Friday, October 17, 2003

Merit Pay?

It's contract time again, and it seems like Klein is going to push the issue of merit pay for teachers, or at least, a pay scale that rewards teachers who fill high-need positions (such as Math, Science, and positions in failing schools).

Alfred S. Posamentier, dean of the School of Education at City College, said he agreed with some of Mr. Klein's critiques, in particular the notion that teachers should be paid in accordance with the demands in their field.

"Teachers want to be treated as professionals; they have to behave like professionals," he said. "If a person is in a field of high need, then you should pay them more."


Note that they are not even talking about real merit pay, paying teachers more if they can prove they are successful.

Personally, I think one of the keys to improving education in this country is increasing the respect for teachers as professionals, among ourselves and in society at large. Way back in an undergrad course in education, I read an article (don't remember the author or title) proposing that instead of unions, teachers should belong to professional organizations like the legal bar or the medical associations. These organizations protect the rights of their members, but they also require a certain standard of education and accomplishment of their members. I like this idea. When people think about teachers, I want them to think of well-paid, intelligent, knowledgeable, committed, responsible professionals. I don't like the current image of teachers as lazy people who can't make it in any real career ("if you can't do, teach"). Of course, every individual I meet thinks it's great that I'm a teacher and that teachers are important - but society as a whole has a negative image of the profession, which politicians play on all the time.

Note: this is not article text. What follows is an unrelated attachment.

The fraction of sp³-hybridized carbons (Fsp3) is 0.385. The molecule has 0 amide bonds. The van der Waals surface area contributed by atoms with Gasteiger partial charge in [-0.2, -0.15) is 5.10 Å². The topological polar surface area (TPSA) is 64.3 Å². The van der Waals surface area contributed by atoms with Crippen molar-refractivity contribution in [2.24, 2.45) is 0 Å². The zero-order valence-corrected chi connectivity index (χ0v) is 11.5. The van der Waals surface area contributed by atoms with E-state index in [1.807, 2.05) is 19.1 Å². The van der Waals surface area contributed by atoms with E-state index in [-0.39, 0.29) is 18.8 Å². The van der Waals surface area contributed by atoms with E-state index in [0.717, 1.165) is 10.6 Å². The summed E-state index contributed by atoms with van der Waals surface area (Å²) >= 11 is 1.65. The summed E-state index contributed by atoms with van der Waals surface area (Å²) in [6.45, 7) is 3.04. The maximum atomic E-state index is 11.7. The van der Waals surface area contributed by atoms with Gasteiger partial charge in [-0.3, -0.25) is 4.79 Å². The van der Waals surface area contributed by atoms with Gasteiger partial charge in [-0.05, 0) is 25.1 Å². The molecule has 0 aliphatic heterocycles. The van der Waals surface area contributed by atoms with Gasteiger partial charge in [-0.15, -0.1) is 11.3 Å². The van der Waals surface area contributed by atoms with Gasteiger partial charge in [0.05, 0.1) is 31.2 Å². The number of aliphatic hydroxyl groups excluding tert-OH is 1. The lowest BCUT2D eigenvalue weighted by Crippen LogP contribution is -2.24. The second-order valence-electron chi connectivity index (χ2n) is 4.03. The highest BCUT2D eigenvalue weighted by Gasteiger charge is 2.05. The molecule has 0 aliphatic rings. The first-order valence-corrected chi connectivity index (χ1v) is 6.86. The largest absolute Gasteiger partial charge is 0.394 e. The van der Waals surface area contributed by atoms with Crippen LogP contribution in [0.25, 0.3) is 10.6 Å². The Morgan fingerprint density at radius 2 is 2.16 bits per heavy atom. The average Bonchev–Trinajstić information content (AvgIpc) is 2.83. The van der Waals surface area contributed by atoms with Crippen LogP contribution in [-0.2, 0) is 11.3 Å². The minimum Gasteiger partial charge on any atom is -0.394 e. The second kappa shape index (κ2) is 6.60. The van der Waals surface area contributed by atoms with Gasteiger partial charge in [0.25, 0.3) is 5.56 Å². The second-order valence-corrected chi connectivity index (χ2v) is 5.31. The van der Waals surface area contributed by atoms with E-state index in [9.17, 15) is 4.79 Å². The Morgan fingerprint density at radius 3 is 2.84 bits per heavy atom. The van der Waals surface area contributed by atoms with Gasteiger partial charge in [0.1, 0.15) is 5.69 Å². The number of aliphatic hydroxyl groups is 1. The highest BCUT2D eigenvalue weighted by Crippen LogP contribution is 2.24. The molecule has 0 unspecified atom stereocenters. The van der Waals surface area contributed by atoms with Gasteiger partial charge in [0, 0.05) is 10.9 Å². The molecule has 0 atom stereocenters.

Currently, a starting teacher in NYC can make about $40,000... but after getting a master's (even a Ph.D.) and teaching for 25 years, that teacher might have just barely doubled his or her salary! That's ridiculous! What's the incentive to stay in the profession? Why enroll in a serious, challenging degree program when you could opt for the cheapest, fastest, least-challenging master's degree - after all, you're only going to make a few thousand dollars more! I am willing to give up some job security for greater respect and the chance to make more money, but the rewards need to be significant, not piddling! Furthermore, I think teachers ought to demand other professional courtesies, like cleaner buildings, more preparatory periods, access to adequate office supplies, and more control over the materials and textbooks purchased by the school. In exchange, we should act like professionals, by collaborating with our colleagues, constantly working to improve our teaching, and being open to fair evaluation by colleagues and administrators.

Brian Crosby wrote a book called The $100,000 Teacher which outlines ways that a fair merit-pay system and other changes could turn the teaching profession around 180 degrees. I liked it and thought he made some good suggestions (one thumb up); my colleague thought he was a blowhard (one thumb down).

More on fair evaluation of teaching in another post.

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